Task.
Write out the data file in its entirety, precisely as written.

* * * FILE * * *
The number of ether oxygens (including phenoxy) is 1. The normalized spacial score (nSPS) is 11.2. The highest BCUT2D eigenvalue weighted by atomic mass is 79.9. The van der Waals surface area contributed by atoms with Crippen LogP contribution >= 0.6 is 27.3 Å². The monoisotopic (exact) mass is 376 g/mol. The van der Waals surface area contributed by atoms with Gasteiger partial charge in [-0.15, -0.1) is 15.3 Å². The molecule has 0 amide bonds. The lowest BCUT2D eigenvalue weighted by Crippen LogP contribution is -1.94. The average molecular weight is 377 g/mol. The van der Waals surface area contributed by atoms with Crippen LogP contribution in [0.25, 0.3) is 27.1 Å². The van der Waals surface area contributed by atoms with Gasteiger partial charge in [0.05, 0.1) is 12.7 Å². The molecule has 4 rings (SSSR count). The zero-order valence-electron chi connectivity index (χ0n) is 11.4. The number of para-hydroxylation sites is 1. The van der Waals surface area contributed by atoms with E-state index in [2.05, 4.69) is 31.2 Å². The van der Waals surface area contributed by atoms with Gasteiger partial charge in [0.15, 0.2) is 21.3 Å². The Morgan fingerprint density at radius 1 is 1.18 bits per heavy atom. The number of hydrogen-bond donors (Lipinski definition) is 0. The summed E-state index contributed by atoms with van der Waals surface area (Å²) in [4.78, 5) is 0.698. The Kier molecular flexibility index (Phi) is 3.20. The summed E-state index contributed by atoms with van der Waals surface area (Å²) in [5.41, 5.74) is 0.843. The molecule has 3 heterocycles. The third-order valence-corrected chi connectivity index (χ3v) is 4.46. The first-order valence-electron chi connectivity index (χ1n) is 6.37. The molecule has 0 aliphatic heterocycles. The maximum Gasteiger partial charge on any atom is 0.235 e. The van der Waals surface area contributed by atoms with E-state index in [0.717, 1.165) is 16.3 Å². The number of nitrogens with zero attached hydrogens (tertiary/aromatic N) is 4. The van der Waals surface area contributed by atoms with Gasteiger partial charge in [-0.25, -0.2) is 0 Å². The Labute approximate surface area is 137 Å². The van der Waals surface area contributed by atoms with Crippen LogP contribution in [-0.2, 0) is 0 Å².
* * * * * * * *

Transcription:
The number of ether oxygens (including phenoxy) is 1. The normalized spacial score (nSPS) is 11.2. The highest BCUT2D eigenvalue weighted by atomic mass is 79.9. The van der Waals surface area contributed by atoms with Crippen LogP contribution >= 0.6 is 27.3 Å². The monoisotopic (exact) mass is 376 g/mol. The van der Waals surface area contributed by atoms with Gasteiger partial charge in [-0.15, -0.1) is 15.3 Å². The molecule has 0 amide bonds. The lowest BCUT2D eigenvalue weighted by Crippen LogP contribution is -1.94. The average molecular weight is 377 g/mol. The van der Waals surface area contributed by atoms with Crippen LogP contribution in [0.25, 0.3) is 27.1 Å². The van der Waals surface area contributed by atoms with Gasteiger partial charge in [0.05, 0.1) is 12.7 Å². The molecule has 4 rings (SSSR count). The zero-order valence-electron chi connectivity index (χ0n) is 11.4. The number of para-hydroxylation sites is 1. The van der Waals surface area contributed by atoms with E-state index in [2.05, 4.69) is 31.2 Å². The van der Waals surface area contributed by atoms with Gasteiger partial charge in [0.15, 0.2) is 21.3 Å². The Morgan fingerprint density at radius 1 is 1.18 bits per heavy atom. The number of hydrogen-bond donors (Lipinski definition) is 0. The summed E-state index contributed by atoms with van der Waals surface area (Å²) in [4.78, 5) is 0.698. The Kier molecular flexibility index (Phi) is 3.20. The summed E-state index contributed by atoms with van der Waals surface area (Å²) in [5.41, 5.74) is 0.843. The molecule has 3 heterocycles. The third-order valence-corrected chi connectivity index (χ3v) is 4.46. The first-order valence-electron chi connectivity index (χ1n) is 6.37. The molecule has 0 aliphatic heterocycles. The maximum Gasteiger partial charge on any atom is 0.235 e. The van der Waals surface area contributed by atoms with E-state index in [0.717, 1.165) is 16.3 Å². The number of nitrogens with zero attached hydrogens (tertiary/aromatic N) is 4. The van der Waals surface area contributed by atoms with Gasteiger partial charge in [-0.25, -0.2) is 0 Å². The Labute approximate surface area is 137 Å². The van der Waals surface area contributed by atoms with Crippen LogP contribution in [-0.2, 0) is 0 Å².